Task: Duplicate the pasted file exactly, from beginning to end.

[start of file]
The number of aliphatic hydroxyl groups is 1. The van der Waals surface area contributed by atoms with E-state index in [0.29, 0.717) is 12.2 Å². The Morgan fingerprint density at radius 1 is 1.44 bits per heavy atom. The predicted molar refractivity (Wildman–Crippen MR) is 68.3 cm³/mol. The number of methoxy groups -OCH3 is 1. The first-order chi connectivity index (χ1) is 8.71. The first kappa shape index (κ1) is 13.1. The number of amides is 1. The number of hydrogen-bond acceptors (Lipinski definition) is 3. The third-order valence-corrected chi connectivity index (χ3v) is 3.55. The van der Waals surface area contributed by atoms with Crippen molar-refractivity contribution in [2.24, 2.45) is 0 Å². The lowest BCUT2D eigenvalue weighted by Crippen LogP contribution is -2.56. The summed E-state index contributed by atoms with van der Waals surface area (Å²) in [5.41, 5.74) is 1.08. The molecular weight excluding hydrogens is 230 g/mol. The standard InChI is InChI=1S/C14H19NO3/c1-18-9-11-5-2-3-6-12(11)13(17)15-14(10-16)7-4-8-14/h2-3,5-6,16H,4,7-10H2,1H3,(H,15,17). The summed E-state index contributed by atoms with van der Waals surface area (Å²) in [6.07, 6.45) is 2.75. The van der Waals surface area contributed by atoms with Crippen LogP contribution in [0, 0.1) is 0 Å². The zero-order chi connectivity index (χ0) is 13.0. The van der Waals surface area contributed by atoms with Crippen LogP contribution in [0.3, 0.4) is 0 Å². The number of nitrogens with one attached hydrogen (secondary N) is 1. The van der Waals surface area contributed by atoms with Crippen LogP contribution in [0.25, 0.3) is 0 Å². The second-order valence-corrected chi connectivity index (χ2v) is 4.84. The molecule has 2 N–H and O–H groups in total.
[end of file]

The number of aliphatic hydroxyl groups is 1. The van der Waals surface area contributed by atoms with E-state index in [0.29, 0.717) is 12.2 Å². The Morgan fingerprint density at radius 1 is 1.44 bits per heavy atom. The predicted molar refractivity (Wildman–Crippen MR) is 68.3 cm³/mol. The number of methoxy groups -OCH3 is 1. The first-order chi connectivity index (χ1) is 8.71. The first kappa shape index (κ1) is 13.1. The number of amides is 1. The number of hydrogen-bond acceptors (Lipinski definition) is 3. The third-order valence-corrected chi connectivity index (χ3v) is 3.55. The van der Waals surface area contributed by atoms with Crippen molar-refractivity contribution in [2.24, 2.45) is 0 Å². The lowest BCUT2D eigenvalue weighted by Crippen LogP contribution is -2.56. The summed E-state index contributed by atoms with van der Waals surface area (Å²) in [5.41, 5.74) is 1.08. The molecular weight excluding hydrogens is 230 g/mol. The standard InChI is InChI=1S/C14H19NO3/c1-18-9-11-5-2-3-6-12(11)13(17)15-14(10-16)7-4-8-14/h2-3,5-6,16H,4,7-10H2,1H3,(H,15,17). The summed E-state index contributed by atoms with van der Waals surface area (Å²) in [6.07, 6.45) is 2.75. The van der Waals surface area contributed by atoms with Crippen LogP contribution in [0, 0.1) is 0 Å². The zero-order chi connectivity index (χ0) is 13.0. The van der Waals surface area contributed by atoms with Crippen LogP contribution in [0.3, 0.4) is 0 Å². The number of nitrogens with one attached hydrogen (secondary N) is 1. The van der Waals surface area contributed by atoms with Crippen LogP contribution in [0.25, 0.3) is 0 Å². The second-order valence-corrected chi connectivity index (χ2v) is 4.84. The molecule has 2 N–H and O–H groups in total.